10/15/2010 06:11 pm ET Updated May 25, 2011

Manifesto Lite?

I recently read with great interest a document released by Chancellor Joel Klein and enthusiastically titled a "Manifesto".

I had to plow through it a few times in search of any substance. There is no connection to what transpires in the real world. I read no definitive solutions, no practical remedies offered. I read rhetoric, more rhetoric based on initiatives, that are not supported by any research. Does this make sense to anyone? Let's write a manifesto and base it on a shaky foundation of initiatives proven to fail.

I wondered if whether this op-ed that Chancellor Joel Klein wrote was just excerpts from Education Nation's show producer's questions? Within hours, the best Education columnist on the planet, Valerie Strauss, picked it apart masterfully.

Later, teacher extraordinaire Anthony Cody superbly dissected it in his blog.

I returned to "why?" Why write a lengthy document easily repudiated and formalize it?

After four years of Latin, I'm forever breaking down words into their Latin meaning (a shout out to Sister Eleanor Farren!) Manifesto (manifestum) means "clarity" or "conspicuousness". The only clarity I saw in that "Manifesto" was that Joel Klein clearly demonstrated how little he knows about the world of education.

Valerie Strauss did a superb job dissecting this manifesto and all its salient, or lack thereof, points. Teacher Anthony Cody also picked up on more outstanding points in his smackdown today. I'd like to dissect the rationale behind this published nonsense.

In my best Andy Rooney impersonation, here goes...

Let's see, who creates a manifesto anyways? Manifestos are always politically motivated and usually written by someone in desperate need of swaying public opinion.

The last manifestos I read were, I suppose, the Unabomber's manifesto! And, then, there was Andrew Stack who crashed his plane into an Austin IRS building -- yes, he had a Manifesto on him! And then, there was Ron Paul in 2008, while he was running for President, he wrote an ambitious Revolution manifesto, and of course Mein Kampf manifesto by Adolf Hitler.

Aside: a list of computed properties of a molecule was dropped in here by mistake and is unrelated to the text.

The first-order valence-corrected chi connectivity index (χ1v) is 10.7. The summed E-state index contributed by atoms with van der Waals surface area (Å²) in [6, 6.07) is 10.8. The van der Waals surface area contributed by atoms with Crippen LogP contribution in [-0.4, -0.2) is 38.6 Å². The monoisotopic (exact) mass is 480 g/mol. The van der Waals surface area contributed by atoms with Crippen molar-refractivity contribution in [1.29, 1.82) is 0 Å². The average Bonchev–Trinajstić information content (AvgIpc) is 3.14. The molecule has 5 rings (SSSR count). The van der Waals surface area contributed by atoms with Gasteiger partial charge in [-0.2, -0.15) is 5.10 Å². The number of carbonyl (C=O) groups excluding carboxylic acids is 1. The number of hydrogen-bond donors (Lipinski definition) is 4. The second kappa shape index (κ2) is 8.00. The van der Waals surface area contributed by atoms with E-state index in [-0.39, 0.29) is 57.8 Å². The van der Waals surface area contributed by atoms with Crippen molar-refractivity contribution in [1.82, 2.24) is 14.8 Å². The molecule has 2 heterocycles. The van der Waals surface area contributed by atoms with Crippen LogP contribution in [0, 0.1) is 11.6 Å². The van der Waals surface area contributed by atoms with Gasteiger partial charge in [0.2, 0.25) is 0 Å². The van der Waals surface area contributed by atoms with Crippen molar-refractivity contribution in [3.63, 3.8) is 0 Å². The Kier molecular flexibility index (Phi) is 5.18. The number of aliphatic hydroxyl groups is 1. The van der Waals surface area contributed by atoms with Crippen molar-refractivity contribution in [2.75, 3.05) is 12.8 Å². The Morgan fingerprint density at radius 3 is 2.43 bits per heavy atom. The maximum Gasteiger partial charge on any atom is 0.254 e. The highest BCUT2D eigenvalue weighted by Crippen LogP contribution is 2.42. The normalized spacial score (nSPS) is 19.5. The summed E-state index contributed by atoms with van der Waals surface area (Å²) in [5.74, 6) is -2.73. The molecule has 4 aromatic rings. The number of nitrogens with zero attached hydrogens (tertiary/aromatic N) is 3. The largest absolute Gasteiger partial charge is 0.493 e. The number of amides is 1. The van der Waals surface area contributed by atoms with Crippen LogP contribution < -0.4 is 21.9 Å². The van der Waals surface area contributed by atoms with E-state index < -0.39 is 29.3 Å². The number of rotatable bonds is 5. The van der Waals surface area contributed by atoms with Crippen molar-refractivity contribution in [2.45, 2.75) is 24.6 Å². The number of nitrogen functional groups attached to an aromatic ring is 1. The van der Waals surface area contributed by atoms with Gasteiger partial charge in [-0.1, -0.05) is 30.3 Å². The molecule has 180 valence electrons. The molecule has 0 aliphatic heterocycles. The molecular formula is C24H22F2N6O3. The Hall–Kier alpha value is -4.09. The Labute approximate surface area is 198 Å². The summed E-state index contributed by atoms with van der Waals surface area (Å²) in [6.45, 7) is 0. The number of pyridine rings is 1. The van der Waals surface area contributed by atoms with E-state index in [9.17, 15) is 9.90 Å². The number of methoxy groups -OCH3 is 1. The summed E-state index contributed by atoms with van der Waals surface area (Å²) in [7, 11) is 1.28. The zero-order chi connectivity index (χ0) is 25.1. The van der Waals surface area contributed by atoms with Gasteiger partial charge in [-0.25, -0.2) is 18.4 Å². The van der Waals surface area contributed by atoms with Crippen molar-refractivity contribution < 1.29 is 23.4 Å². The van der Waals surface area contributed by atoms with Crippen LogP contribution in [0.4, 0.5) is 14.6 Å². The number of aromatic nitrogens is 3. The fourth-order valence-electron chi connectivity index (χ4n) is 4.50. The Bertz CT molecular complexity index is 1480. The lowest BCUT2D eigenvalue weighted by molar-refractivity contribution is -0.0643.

It sounds official though. Doesn't it? A MANIFESTO! Sounds as it it should be heralded in by trumpet first or read while being carried in on an elephant!

To me, Klein, Rhee and the handful of superintendents (backed by and/or trained by the Broad Foundation) just guaranteed themselves entry into the game show, "Jeopardy," category MANIFESTO AUTHORS. They are now trivia game answers, just like, Adolf Hitler, Ted Kazcynski, Andrew Stark, etc. This will be a tough question to answer in a few years -- nobody will remember it. It may qualify to fall under the "Double Jeopardy" category. It does for me!

A manifesto is always politically motivated. What's the motivation? Big foundations love this gobbledygook on paper -- makes them think this is the official word -- and oh, wait, let's affix some signatures and make it look even more official.

More empty rhetoric trying to be shoved down the throats of hedge fund managers to buy into this privatization scheme, more nothingness, no concrete solutions. I apologize to the authors but that is how it appears to me. I'm a parent who wants genuine dialogue between teachers, unions, parents and the Department of Education -- no more rhetoric.

Manifesto, manifesto, how do I renounce thee? Let me count the ways!